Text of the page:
Along with Singin' in the Rain, 1952's The Bad and the Beautiful was one of the two key studio movies to emerge around the halfway mark of the cinema's first century that cast a glance over its shoulders at what had gone before. Instead of Gene Kelly's peppy footwork, we're here offered a series of no less elaborate (but doomier) moves and manoeuvres, and a glimpse into the dark heart of Tinseltown out of which director Vincente Minnelli's romanticism had previously flowed freely; presumably he - like everyone else behind the scenes here - had been screwed over just once too often, and the result contends with Sunset Boulevard and In a Lonely Place for the title of Greatest Hollywood Noir.
Kirk Douglas's producer Jonathan Shields, introduced paying the actors he's hired to serve as mourners at his generally unloved father's funeral, is an amalgamation of high and low Hollywood instincts. Part Val Lewton, part Selznick, he's a "genius boy" who came to prominence making the most of the limited means made available to him. (His early features include such titles as "The Cat Man" and "The Curse of the Cat Man", allowing Minnelli to have as much fun with the B-movie aesthetic as Singin' in the Rain did with the advent of sound.) The film observes Shields through the eyes of the three creatives who knew him better than anyone else - and vowed never to work with him again.
These are Fred Amiel (Barry Sullivan), the director Shields rescued from poverty row yet screwed over on the pair's first prestige project; Georgia Lorrison (an achingly vulnerable Lana Turner), the faded, suicidal starlet he romanced and rescued from the shadow of her overbearing father, only to dump in the most heartless of circumstances; and James Lee Bartlow (Dick Powell), the Southern writer whose scepticism appears adequate resistance to the producer's charm - until he finds himself imprisoned in the Shields offices, with his employer going after his nearest and dearest. "Don't worry," Shields tells Bartlow, "some of the best movies were made by people who hated each other's guts." "Then we should make a great movie," comes the response.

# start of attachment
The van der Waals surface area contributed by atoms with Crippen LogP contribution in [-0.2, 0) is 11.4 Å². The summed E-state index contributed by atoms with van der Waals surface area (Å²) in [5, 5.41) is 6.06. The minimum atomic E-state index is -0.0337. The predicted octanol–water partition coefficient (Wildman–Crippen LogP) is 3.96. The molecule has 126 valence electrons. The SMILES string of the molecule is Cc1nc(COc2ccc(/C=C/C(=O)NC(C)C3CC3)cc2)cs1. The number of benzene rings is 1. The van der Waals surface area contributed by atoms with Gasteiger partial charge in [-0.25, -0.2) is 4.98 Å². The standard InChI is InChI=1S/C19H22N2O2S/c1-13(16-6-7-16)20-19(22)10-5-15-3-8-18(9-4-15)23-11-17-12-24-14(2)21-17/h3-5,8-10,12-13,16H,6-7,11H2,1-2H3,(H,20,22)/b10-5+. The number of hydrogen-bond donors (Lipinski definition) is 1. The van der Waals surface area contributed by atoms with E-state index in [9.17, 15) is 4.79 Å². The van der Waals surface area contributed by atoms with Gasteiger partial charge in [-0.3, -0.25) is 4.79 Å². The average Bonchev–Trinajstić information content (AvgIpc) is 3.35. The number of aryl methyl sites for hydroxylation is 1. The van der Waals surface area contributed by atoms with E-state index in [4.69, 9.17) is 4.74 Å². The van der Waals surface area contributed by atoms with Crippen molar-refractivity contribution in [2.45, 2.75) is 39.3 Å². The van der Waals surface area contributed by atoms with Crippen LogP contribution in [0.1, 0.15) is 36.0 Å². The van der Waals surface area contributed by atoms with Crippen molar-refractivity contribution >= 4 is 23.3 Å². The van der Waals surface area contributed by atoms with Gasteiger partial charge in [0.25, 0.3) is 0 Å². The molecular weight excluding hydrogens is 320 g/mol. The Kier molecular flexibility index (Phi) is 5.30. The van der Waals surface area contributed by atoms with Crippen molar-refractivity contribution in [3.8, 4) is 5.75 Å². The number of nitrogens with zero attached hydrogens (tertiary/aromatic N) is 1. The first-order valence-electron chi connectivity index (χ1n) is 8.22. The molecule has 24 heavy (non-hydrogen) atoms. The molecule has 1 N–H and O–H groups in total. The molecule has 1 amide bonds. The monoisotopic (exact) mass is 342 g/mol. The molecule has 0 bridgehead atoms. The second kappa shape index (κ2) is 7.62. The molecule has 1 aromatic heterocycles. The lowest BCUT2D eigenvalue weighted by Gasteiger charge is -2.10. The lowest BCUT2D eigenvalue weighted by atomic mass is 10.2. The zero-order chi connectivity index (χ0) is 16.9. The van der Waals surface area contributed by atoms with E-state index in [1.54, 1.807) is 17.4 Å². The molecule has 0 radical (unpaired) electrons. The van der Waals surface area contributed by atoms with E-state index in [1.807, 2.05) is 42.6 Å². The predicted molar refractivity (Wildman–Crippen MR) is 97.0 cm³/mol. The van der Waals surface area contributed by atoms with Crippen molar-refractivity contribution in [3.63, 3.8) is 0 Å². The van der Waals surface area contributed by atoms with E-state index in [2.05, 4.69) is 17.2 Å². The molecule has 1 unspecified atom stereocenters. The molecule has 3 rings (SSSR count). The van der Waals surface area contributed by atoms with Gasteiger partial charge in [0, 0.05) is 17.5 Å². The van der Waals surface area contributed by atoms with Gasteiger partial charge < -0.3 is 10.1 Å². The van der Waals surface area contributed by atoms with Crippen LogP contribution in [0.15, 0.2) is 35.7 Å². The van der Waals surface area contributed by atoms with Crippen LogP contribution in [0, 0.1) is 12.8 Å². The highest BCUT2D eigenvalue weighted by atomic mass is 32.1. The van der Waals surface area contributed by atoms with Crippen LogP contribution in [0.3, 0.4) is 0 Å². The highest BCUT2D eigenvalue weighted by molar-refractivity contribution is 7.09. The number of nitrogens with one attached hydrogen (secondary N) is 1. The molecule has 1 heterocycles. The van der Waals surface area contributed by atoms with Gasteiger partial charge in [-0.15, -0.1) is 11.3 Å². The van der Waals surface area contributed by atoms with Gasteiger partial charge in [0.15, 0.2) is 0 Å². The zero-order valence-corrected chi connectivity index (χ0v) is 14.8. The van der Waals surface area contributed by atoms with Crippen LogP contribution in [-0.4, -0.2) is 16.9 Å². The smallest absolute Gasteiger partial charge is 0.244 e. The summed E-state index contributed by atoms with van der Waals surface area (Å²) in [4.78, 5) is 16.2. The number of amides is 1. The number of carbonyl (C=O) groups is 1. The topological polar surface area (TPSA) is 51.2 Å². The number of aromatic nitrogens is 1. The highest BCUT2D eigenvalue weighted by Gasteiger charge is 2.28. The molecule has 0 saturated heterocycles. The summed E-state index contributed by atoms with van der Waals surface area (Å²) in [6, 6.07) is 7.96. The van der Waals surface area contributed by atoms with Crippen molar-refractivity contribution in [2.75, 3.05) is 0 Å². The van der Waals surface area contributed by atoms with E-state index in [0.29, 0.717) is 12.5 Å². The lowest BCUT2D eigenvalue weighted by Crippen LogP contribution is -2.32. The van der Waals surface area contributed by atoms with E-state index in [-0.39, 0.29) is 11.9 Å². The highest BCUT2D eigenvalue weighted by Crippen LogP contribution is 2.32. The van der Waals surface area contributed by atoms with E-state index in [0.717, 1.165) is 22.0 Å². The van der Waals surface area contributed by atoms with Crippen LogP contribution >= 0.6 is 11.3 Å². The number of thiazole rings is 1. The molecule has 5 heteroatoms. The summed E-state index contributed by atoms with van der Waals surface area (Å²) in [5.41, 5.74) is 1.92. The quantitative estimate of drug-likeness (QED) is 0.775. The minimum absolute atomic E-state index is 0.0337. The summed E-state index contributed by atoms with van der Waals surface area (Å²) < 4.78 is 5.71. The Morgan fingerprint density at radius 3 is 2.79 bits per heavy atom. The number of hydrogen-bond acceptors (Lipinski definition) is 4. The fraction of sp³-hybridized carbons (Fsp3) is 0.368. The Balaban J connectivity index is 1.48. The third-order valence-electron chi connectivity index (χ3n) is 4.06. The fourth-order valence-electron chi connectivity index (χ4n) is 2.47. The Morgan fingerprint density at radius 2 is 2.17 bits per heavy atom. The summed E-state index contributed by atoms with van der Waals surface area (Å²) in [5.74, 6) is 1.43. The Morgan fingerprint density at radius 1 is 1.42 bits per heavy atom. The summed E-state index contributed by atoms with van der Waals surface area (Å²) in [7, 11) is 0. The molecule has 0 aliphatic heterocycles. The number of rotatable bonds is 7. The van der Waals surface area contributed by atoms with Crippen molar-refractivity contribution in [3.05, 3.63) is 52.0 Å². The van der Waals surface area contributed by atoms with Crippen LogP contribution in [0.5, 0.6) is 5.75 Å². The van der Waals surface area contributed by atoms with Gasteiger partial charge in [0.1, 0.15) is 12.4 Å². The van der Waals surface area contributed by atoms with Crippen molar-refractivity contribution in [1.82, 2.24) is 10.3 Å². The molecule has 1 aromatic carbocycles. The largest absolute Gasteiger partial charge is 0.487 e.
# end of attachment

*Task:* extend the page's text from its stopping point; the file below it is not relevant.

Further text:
The Bad and the Beautiful remains a film of corrective instincts, forever finding ways to curb or critique the melodramatic excesses that had become standard in the studio features of the time, either through its imagery (Douglas literally carries Turner in his arms at one point, only - as the music swells - to dump her in a swimming pool) or through the sly contributions of its superior supporting cast. Consider the Latin lothario leading man who offers Shields a new convertible with a girl in the passenger seat ("the smoothest of rides"), or the jaded extra Lila (Elaine Stewart), who wonders just what - or whom - she has to do to land a speaking part, and ironically speaks the epitaph for the whole movie: "There's no great men, buster. There is only men."
She, of course, gets her man - another of Douglas's superbly cold, hard creations, a brillantined, shell-like huckster who goes unredeemed and can only truly be defined by those he betrayed in pursuit of his next project or paycheque. Yet for all the film's trenchant cynicism, its essential definition of the producer's role isn't so very far removed from that of the recent, and more outwardly elegiac, Father of My Children: someone who connects disparate people, and offers them a helping hand even he's tempted to make off with their souls and wallets with the other. A necessary evil, in other words.
The Bad and the Beautiful opens in selected cinemas from Friday.